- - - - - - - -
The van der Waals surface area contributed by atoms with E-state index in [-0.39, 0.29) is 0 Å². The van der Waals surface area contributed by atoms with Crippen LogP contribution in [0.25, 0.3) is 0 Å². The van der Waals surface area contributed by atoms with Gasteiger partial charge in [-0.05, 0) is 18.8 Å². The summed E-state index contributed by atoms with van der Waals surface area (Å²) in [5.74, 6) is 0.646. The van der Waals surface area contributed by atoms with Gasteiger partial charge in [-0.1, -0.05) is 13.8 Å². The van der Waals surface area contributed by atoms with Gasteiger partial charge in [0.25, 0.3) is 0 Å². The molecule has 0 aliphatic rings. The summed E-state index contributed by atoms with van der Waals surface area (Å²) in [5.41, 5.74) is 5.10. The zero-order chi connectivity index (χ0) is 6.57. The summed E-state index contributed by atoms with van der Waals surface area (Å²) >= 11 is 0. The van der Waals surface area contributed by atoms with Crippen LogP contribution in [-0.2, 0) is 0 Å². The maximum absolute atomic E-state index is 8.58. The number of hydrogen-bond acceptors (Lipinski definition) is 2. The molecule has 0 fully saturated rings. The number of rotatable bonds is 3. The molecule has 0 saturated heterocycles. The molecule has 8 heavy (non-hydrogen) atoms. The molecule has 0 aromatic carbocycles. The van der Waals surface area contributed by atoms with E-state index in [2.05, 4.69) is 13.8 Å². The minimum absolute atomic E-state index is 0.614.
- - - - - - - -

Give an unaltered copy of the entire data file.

The van der Waals surface area contributed by atoms with E-state index in [-0.39, 0.29) is 0 Å². The van der Waals surface area contributed by atoms with Crippen LogP contribution in [0.25, 0.3) is 0 Å². The van der Waals surface area contributed by atoms with Gasteiger partial charge in [-0.05, 0) is 18.8 Å². The summed E-state index contributed by atoms with van der Waals surface area (Å²) in [5.74, 6) is 0.646. The van der Waals surface area contributed by atoms with Gasteiger partial charge in [-0.1, -0.05) is 13.8 Å². The van der Waals surface area contributed by atoms with Gasteiger partial charge in [0.25, 0.3) is 0 Å². The molecule has 0 aliphatic rings. The summed E-state index contributed by atoms with van der Waals surface area (Å²) in [5.41, 5.74) is 5.10. The zero-order chi connectivity index (χ0) is 6.57. The summed E-state index contributed by atoms with van der Waals surface area (Å²) >= 11 is 0. The van der Waals surface area contributed by atoms with Crippen LogP contribution in [-0.2, 0) is 0 Å². The maximum absolute atomic E-state index is 8.58. The number of hydrogen-bond acceptors (Lipinski definition) is 2. The molecule has 0 fully saturated rings. The number of rotatable bonds is 3. The molecule has 0 saturated heterocycles. The molecule has 8 heavy (non-hydrogen) atoms. The molecule has 0 aromatic carbocycles. The van der Waals surface area contributed by atoms with E-state index in [2.05, 4.69) is 13.8 Å². The minimum absolute atomic E-state index is 0.614.